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Music Maker

John Knutson has made a life of crafting, playing guitars


LUTHIER EXTRAORDINAIRE 'This is the most exciting time in music that I've seen since the late '60s,' says John Knutson.
  • LUTHIER EXTRAORDINAIRE 'This is the most exciting time in music that I've seen since the late '60s,' says John Knutson.

'Let me show you a couple of instruments to pique your interest," says John Knutson, reaching for the cases at his feet, "so you can get a feel for what I do."

Seated in the corner of a noisy Santa Rosa cafe, Knutson pulls out his go-to instrument, a 1940s-style archtop electric/acoustic guitar he calls Nightlife with a smooth black finish. Next, he unveils a Songbird archtop acoustic mandolin that's shaped like a small jazz guitar, complete with cutaways in the body, and strums a few notes.

Knutson not only plays these instruments as a member of the Susan Comtock Swingtet and his own band, Shake the Blues, he built both by hand from his shop in Forestville. The owner and sole employee at Knutson Luthiery since 1981, the 67-year-old has designed and built over 370 such instruments over the course of his career.

"My whole interest in building was music-based," Knutson says. He grew up listening to Elvis on the radio and watching Duke Ellington on TV. His first guitar was a Sears acoustic steel string, and Knutson immediately began tinkering with it.

After a wood technology class at San Francisco State, he says he's been eating, drinking and dreaming guitars ever since.

"I've always designed and built my own instruments from day one," he says. Knutson's designs eventually caught the eye of musicians like bluegrass mandolin legend David Grisman, and ever since, his business has been built solely on word-of-mouth.

Today, Knutson's list of clients includes David Lindley, David Miller, (Asleep at the Wheel), Jimmy Fulbright (Oak Ridge Boys) and Chris Wyse (Mick Jagger, Ozzy Osbourne). His most popular design is the Messenger upright bass, a compact standup that sounds natural either acoustic or electric, and is small enough for traveling musicians to take on a plane. Knutson is seeing a resurgence in the mandolin, spurred by a new brand of Americana.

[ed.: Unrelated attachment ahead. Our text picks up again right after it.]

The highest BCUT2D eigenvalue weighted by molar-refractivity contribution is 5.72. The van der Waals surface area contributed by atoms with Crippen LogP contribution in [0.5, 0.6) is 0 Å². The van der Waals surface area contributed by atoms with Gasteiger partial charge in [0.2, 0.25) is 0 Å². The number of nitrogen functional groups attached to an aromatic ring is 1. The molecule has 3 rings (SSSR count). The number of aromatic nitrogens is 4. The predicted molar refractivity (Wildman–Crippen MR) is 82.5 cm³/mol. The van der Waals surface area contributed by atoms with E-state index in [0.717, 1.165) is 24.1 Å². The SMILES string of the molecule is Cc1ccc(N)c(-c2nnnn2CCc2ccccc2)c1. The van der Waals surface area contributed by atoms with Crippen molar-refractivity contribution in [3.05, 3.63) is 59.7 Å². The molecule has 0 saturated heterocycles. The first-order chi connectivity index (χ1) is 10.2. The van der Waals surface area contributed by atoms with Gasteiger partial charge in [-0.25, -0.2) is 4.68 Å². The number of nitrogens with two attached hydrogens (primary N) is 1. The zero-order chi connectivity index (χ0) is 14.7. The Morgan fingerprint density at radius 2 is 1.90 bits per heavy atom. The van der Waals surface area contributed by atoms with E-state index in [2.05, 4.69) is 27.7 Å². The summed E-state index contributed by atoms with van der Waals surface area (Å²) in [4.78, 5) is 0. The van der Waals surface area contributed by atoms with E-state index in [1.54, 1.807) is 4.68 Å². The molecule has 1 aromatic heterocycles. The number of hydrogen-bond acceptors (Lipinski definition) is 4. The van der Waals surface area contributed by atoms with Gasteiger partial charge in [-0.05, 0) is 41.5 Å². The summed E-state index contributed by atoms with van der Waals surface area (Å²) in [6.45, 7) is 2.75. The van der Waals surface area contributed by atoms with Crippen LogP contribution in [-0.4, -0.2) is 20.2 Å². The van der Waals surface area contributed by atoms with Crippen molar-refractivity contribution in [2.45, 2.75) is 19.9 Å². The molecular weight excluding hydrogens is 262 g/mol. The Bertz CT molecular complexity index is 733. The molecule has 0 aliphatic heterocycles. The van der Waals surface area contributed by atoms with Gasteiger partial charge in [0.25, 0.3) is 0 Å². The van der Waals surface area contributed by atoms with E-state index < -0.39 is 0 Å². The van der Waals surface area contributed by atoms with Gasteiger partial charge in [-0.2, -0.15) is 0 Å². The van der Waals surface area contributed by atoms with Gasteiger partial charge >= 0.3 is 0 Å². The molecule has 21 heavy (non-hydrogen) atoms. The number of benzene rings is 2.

"To me, this is the most exciting time in music that I've seen since the late '60s," says Knutson. "What's happening now, what I call porch punk—it's very exciting because it's vital. It has a lot of energy and truth and politics. And like the '60s, it's being followed by a wave of progressive political energy in a time when it's greatly needed. In 10 years, nobody will recognize the world we're in. And that inspires me."

Last year, Knutson assembled his bevy of instruments and recruited Grisman and bassist Bill Fouty to record his debut solo album, Shake the Blues, a collection of 13 original songs, written over Knutson's lifetime, that highlight his musicianship and finely crafted instruments.

Though Knutson admits his production pace is slowing, he's got no plans to retire from his craft. "I'll probably die with a chisel in my hand and a smile on my face."

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